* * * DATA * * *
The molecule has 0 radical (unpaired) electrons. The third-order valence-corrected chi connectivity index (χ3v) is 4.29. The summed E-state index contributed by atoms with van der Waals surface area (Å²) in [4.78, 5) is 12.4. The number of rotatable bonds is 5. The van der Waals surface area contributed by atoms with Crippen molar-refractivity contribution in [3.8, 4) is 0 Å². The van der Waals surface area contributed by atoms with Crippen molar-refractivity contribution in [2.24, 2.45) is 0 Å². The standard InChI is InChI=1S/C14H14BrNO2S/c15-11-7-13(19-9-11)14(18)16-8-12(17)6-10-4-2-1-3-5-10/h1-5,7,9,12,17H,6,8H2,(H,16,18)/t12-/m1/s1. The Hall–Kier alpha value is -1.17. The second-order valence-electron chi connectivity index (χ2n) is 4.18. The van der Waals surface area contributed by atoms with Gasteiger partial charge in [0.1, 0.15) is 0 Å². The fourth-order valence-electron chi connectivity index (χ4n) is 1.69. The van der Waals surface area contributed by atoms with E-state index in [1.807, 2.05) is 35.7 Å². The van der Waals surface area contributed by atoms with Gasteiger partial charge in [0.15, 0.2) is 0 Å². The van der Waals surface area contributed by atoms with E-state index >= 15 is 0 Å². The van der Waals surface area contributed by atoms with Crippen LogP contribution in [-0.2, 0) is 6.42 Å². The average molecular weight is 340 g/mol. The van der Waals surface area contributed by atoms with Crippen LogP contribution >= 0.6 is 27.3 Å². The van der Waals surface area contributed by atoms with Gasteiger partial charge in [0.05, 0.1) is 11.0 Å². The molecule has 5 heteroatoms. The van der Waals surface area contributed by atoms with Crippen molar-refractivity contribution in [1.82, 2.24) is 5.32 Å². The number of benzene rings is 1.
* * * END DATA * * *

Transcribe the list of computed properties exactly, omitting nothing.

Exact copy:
The molecule has 0 radical (unpaired) electrons. The third-order valence-corrected chi connectivity index (χ3v) is 4.29. The summed E-state index contributed by atoms with van der Waals surface area (Å²) in [4.78, 5) is 12.4. The number of rotatable bonds is 5. The van der Waals surface area contributed by atoms with Crippen molar-refractivity contribution in [3.8, 4) is 0 Å². The van der Waals surface area contributed by atoms with Crippen molar-refractivity contribution in [2.24, 2.45) is 0 Å². The standard InChI is InChI=1S/C14H14BrNO2S/c15-11-7-13(19-9-11)14(18)16-8-12(17)6-10-4-2-1-3-5-10/h1-5,7,9,12,17H,6,8H2,(H,16,18)/t12-/m1/s1. The Hall–Kier alpha value is -1.17. The second-order valence-electron chi connectivity index (χ2n) is 4.18. The van der Waals surface area contributed by atoms with Gasteiger partial charge in [0.1, 0.15) is 0 Å². The fourth-order valence-electron chi connectivity index (χ4n) is 1.69. The van der Waals surface area contributed by atoms with E-state index in [1.807, 2.05) is 35.7 Å². The van der Waals surface area contributed by atoms with Gasteiger partial charge in [0.15, 0.2) is 0 Å². The van der Waals surface area contributed by atoms with E-state index >= 15 is 0 Å². The van der Waals surface area contributed by atoms with Crippen LogP contribution in [-0.2, 0) is 6.42 Å². The average molecular weight is 340 g/mol. The van der Waals surface area contributed by atoms with Crippen LogP contribution >= 0.6 is 27.3 Å². The van der Waals surface area contributed by atoms with Gasteiger partial charge in [0.05, 0.1) is 11.0 Å². The molecule has 5 heteroatoms. The van der Waals surface area contributed by atoms with Crippen molar-refractivity contribution in [1.82, 2.24) is 5.32 Å². The number of benzene rings is 1.